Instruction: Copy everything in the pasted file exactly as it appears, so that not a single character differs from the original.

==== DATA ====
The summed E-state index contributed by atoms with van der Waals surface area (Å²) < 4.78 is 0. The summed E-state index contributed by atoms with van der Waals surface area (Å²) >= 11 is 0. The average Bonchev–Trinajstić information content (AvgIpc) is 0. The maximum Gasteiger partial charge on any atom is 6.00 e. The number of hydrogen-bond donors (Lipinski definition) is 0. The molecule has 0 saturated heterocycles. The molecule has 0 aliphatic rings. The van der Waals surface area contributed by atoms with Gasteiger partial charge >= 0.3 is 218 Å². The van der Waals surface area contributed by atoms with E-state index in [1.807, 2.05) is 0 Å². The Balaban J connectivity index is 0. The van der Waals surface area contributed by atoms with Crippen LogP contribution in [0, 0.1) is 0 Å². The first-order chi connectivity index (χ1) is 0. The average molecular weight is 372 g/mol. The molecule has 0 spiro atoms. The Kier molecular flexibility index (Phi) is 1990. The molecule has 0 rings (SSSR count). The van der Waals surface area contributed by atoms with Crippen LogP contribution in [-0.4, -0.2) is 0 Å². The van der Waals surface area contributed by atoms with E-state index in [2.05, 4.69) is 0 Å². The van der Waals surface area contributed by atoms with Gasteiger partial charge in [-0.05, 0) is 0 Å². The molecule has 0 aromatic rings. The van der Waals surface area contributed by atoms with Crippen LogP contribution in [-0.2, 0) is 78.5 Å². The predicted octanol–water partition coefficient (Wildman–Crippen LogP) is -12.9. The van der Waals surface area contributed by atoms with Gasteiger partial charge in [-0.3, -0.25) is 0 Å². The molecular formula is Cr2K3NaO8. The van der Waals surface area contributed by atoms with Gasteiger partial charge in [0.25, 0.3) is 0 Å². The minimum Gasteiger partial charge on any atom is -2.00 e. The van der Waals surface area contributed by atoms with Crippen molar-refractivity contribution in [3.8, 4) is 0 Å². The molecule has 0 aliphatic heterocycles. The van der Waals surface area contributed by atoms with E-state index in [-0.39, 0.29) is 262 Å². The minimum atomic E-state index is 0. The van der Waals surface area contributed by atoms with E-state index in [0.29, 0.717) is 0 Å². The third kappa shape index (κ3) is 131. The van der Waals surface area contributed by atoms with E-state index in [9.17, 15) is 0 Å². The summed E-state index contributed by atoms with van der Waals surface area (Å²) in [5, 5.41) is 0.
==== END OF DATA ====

The summed E-state index contributed by atoms with van der Waals surface area (Å²) < 4.78 is 0. The summed E-state index contributed by atoms with van der Waals surface area (Å²) >= 11 is 0. The average Bonchev–Trinajstić information content (AvgIpc) is 0. The maximum Gasteiger partial charge on any atom is 6.00 e. The number of hydrogen-bond donors (Lipinski definition) is 0. The molecule has 0 saturated heterocycles. The molecule has 0 aliphatic rings. The van der Waals surface area contributed by atoms with Gasteiger partial charge >= 0.3 is 218 Å². The van der Waals surface area contributed by atoms with E-state index in [1.807, 2.05) is 0 Å². The Balaban J connectivity index is 0. The van der Waals surface area contributed by atoms with Crippen LogP contribution in [0, 0.1) is 0 Å². The first-order chi connectivity index (χ1) is 0. The average molecular weight is 372 g/mol. The molecule has 0 spiro atoms. The Kier molecular flexibility index (Phi) is 1990. The molecule has 0 rings (SSSR count). The van der Waals surface area contributed by atoms with Crippen LogP contribution in [-0.4, -0.2) is 0 Å². The van der Waals surface area contributed by atoms with E-state index in [2.05, 4.69) is 0 Å². The van der Waals surface area contributed by atoms with Gasteiger partial charge in [-0.05, 0) is 0 Å². The molecule has 0 aromatic rings. The van der Waals surface area contributed by atoms with Crippen LogP contribution in [-0.2, 0) is 78.5 Å². The predicted octanol–water partition coefficient (Wildman–Crippen LogP) is -12.9. The van der Waals surface area contributed by atoms with Gasteiger partial charge in [-0.3, -0.25) is 0 Å². The molecular formula is Cr2K3NaO8. The van der Waals surface area contributed by atoms with Gasteiger partial charge in [0.25, 0.3) is 0 Å². The minimum Gasteiger partial charge on any atom is -2.00 e. The van der Waals surface area contributed by atoms with Crippen molar-refractivity contribution in [3.8, 4) is 0 Å². The molecule has 0 aliphatic heterocycles. The van der Waals surface area contributed by atoms with E-state index in [-0.39, 0.29) is 262 Å². The minimum atomic E-state index is 0. The van der Waals surface area contributed by atoms with E-state index in [0.29, 0.717) is 0 Å². The third kappa shape index (κ3) is 131. The van der Waals surface area contributed by atoms with E-state index in [9.17, 15) is 0 Å². The summed E-state index contributed by atoms with van der Waals surface area (Å²) in [5, 5.41) is 0.